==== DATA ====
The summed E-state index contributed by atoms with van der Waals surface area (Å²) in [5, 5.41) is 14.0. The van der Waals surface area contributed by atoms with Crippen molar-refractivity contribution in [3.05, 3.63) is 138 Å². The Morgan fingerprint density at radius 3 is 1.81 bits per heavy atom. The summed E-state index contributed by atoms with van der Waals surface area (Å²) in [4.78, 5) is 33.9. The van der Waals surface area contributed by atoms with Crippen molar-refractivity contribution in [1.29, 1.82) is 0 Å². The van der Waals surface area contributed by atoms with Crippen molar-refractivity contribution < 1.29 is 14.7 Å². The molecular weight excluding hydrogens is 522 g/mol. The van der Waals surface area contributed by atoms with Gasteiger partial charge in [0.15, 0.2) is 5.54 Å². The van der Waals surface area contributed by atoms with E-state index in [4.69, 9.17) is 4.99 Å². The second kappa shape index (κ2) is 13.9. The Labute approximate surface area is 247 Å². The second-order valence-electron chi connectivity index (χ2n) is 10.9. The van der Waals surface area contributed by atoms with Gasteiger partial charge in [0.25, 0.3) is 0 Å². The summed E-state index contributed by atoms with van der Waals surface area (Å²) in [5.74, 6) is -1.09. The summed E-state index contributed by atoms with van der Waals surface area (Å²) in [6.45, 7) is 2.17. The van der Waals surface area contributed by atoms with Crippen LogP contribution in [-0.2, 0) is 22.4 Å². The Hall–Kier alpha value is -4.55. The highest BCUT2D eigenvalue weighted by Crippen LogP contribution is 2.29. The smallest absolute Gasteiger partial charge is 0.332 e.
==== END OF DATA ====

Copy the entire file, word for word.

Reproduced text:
The summed E-state index contributed by atoms with van der Waals surface area (Å²) in [5, 5.41) is 14.0. The van der Waals surface area contributed by atoms with Crippen molar-refractivity contribution in [3.05, 3.63) is 138 Å². The Morgan fingerprint density at radius 3 is 1.81 bits per heavy atom. The summed E-state index contributed by atoms with van der Waals surface area (Å²) in [4.78, 5) is 33.9. The van der Waals surface area contributed by atoms with Crippen molar-refractivity contribution in [1.29, 1.82) is 0 Å². The van der Waals surface area contributed by atoms with Crippen molar-refractivity contribution < 1.29 is 14.7 Å². The molecular weight excluding hydrogens is 522 g/mol. The van der Waals surface area contributed by atoms with Gasteiger partial charge in [0.15, 0.2) is 5.54 Å². The van der Waals surface area contributed by atoms with E-state index in [4.69, 9.17) is 4.99 Å². The second kappa shape index (κ2) is 13.9. The Labute approximate surface area is 247 Å². The second-order valence-electron chi connectivity index (χ2n) is 10.9. The van der Waals surface area contributed by atoms with Gasteiger partial charge in [0.25, 0.3) is 0 Å². The summed E-state index contributed by atoms with van der Waals surface area (Å²) in [5.74, 6) is -1.09. The summed E-state index contributed by atoms with van der Waals surface area (Å²) in [6.45, 7) is 2.17. The van der Waals surface area contributed by atoms with Crippen LogP contribution in [-0.2, 0) is 22.4 Å². The Hall–Kier alpha value is -4.55. The highest BCUT2D eigenvalue weighted by Crippen LogP contribution is 2.29. The smallest absolute Gasteiger partial charge is 0.332 e.